Recommendation: LOOSEN your GRIP on the whistle. Whenever possible you should have a relaxed grip on the whistle so there is time needed to load the whistle with air. That split second can make the difference between an official with a perceived “tight / impatient” whistle, or a relaxed one. It’s permissible to ANTICIPATE the PLAY but don’t anticipate the ruling.

Hopefully none of these observations appear on your ratings sheets, but if they do you certainly can work on these areas to find major improvement in your game.

If you have any to share … please do so in our comments section below.

About the Author

9 thoughts on “Learn from Your Observations

  1. NFHS should change their mechanics regarding prelim. Officials are taking to long looking like a robot.

    A whistle, foul signal, number, color should be sufficient. When you get to the reporting area is when you should show your signal of foul. Then, the coach and fans all know what the foul was.

    The current mechanics not only take too long, but cause more Technical Fouls by a delay getting the ball in and referee the next play. Further, getting the coach not to argue for example weather or not her/his player fouled.

    I have suggested this to NFHS before.

    This area of evaluation should be less stressed on than the other 2.

    I do agree with the other 2 points. Very good explination as to staying with shooters and patient whistles.

  2. Excellent article on all three topics. In reference to the first topic that deals with relaying information to partner(s) before moving from where the ruling official sounded the whistle indicating a foul or violation doesn’t dramatically slow the game down.

    Matter of fact, it only adds to the efficiency of the crew by knowing how the ball is going to be put back in play and moving to the appropriate position while the ruling official briskly moves to the reporting area to convey information to the table crew.

    By the time the ruling official finishes reporting the foul or violation to the table crew, the non-ruling official(s) will already be in position when play is to resume, rather than guessing where to go and how the ball is going to be put back in play.

  3. preliminary signal is unnecessary and repetitive. It does SLOW down the game. i agree with the other poster that officials have become robotic Observers should be judging whether referees can officiate the game, game management , game awareness, etc… pre lim signals are least of our worries. Coaches and players don’t care about pre lim signal unless its a block/charge play.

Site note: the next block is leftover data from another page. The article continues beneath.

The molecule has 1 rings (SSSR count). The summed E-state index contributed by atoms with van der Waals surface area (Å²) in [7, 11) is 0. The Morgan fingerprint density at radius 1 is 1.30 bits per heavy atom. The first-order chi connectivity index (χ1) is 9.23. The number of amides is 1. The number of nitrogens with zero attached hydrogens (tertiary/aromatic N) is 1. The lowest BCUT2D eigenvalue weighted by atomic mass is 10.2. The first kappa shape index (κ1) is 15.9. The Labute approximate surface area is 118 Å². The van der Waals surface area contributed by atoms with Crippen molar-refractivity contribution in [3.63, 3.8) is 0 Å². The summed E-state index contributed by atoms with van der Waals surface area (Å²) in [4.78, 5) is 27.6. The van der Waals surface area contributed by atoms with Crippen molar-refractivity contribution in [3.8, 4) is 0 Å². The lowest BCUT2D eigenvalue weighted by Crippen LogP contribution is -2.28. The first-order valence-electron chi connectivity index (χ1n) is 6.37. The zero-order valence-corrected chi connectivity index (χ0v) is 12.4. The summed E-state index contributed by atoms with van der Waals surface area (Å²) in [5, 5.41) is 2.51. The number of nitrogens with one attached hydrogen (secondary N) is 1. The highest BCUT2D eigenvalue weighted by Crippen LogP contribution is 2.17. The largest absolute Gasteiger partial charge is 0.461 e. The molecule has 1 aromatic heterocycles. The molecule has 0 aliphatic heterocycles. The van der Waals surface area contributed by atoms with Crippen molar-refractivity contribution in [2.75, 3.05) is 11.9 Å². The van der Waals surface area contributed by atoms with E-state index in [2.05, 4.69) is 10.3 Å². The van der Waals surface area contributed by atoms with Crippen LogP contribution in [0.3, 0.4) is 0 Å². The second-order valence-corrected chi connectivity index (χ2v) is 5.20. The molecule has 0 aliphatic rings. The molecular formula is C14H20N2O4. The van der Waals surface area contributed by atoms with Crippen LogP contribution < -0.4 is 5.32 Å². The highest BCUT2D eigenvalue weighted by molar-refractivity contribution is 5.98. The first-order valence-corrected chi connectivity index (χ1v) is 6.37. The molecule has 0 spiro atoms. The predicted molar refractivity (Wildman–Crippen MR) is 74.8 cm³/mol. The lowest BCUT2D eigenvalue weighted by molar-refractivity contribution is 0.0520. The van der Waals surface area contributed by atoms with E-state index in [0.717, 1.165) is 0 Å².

4. Slowing your whistle down is a good idea to help see the play develop. However, the down side of that process is that it gives the coach a chance to call the foul or violation for you. Sometimes it will appear to fans and opposing coaches that you are calling the foul or violation only because the coach is calling it for you.

    Where holding your whistle is needed is on breakaway steals where the ball handler as an open or unstructured lane to the basket. I see so many officials call a foul for a little bump or hit on the arm and stop the play. In this instance, hold your whistle to see if the ball handler makes it past the defender without losing control of the ball, or causes him or her to travel.

  5. patient whistle is the way to go whether coach or fans yell it out or not. As Al says We control the Game, Don’t let the Game CONTROL you.

  6. Help! Throw in rolled along the floor and defense does not contest the ball.
    10.0 seconds left in 4th quarter, White (offensive team) down 1 point and has the ball for a spot throw-in on the far end line (they have to go the length of the floor).
    Throw-in is rolled on the floor, Black (defensive team) doesn’t defend. The ball rolls into the front court and – BEFORE IT IS TOUCHED – White coach requests and IS GRANTED a timeout. There’s still 10.0 showing on the clock.
    What do you do?
    (Crew granted the time out. Is that right. White had team control when handed the ball for the throw in BUT no team control inbound yet) HELP! We Cant find a case play

  7. For a timeout to be granted on a live ball that is inbounds, you need player control inbounds, not team control. Therefore, the crew was not correct in granting the timeout in this situation.

Comments are closed.